Turning 60, Levertov found herself acknowledging a quiet but insistent move away from her lifelong agnosticism towards a deeper reckoning with Christianity. There was no moment of conversion; instead, a growing acceptance on her part that religion — predicated on trust, and receptive to her questioning — was now integral to her “faithful attention” to living out her chosen path.
Several collections of her poems reflected this transition. Candles in Babylon (1982), Oblique Prayers (1984), and Breathing the Water (1987) preceded her reception into the Roman Catholic Church in 1990. “Annunciation”, with its genuflection to Mary — “Bravest of all humans, consent illumined her” — remains a fine example of the lyricism of Levertov’s later work.
Pilgrimages to Taizé and Iona, and the newly found influence of the writings of Julian of Norwich, all contributed to Levertov’s renewed desire to be a better person: a more endearing, forgiving, and empathetic self. Her diary remained as full as ever, but she now felt a compulsion to speak of the inner spiritual life; her desire for, and gratitude towards, God; and a heightened appreciation of those whom she had loved but not always respected.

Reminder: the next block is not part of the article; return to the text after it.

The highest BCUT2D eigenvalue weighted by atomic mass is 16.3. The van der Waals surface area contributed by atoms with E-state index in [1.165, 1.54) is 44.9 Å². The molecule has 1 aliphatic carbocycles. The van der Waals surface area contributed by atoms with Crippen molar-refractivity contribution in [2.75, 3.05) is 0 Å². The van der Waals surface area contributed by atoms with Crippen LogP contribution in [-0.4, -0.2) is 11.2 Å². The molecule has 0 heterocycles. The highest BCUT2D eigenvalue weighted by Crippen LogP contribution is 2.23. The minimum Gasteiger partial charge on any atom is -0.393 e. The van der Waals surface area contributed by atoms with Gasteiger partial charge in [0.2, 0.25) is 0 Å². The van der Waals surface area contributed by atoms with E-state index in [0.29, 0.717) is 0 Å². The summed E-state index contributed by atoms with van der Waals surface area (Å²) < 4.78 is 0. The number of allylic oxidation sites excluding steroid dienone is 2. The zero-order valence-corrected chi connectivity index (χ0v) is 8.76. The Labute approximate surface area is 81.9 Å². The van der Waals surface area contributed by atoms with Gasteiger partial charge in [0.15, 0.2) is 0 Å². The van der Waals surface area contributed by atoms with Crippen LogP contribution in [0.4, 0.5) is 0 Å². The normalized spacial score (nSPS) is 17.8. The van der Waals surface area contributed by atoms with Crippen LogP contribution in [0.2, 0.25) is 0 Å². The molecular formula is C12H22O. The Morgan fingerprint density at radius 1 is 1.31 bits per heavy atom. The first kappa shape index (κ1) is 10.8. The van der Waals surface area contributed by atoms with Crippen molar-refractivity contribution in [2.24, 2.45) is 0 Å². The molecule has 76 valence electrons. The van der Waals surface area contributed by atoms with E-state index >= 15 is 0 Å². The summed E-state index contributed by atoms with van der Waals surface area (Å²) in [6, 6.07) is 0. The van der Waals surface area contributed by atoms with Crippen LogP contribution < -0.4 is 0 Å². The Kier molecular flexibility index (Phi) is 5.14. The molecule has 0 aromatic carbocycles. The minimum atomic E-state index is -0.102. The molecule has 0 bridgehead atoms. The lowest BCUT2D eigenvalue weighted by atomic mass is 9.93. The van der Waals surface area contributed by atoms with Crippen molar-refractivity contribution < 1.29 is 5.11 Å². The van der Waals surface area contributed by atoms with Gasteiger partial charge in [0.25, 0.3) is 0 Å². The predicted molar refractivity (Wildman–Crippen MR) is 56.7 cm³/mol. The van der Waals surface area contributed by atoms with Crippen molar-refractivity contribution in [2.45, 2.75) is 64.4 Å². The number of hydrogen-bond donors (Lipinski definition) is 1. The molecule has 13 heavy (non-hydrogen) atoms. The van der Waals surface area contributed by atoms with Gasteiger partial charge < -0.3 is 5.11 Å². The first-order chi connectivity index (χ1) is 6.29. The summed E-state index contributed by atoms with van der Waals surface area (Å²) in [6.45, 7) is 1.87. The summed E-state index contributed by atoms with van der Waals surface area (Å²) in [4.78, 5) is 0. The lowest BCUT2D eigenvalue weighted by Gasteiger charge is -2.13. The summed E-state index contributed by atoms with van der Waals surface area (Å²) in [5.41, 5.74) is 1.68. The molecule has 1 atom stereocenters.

LEVERTOV remained a pilgrim to the end, still in conversation with beliefs and traditions that spoke to her truth-seeking heart. Her funeral was held on 26 December on a cold, grey day in Seattle. About 100 people gathered for the requiem mass, including Jews, Buddhists, artists and poets, and unbelievers. There were readings from Psalm 121, the prophet Isaiah, and St Matthew’s Gospel.
Her laying to rest just a matter of hours after the feast of the Nativity seemed entirely, if only fortuitously, in keeping with her poetic vision. The incarnation had become, for Levertov, the cornerstone of Christian belief. It disclosed the transcendent, abiding mercy of God in the very fabric of an ambiguous world, sustained “hour by hour, by a Lord Creator, Hallowed One”.
Canon Rod Garner is an Anglican priest, writer and theologian.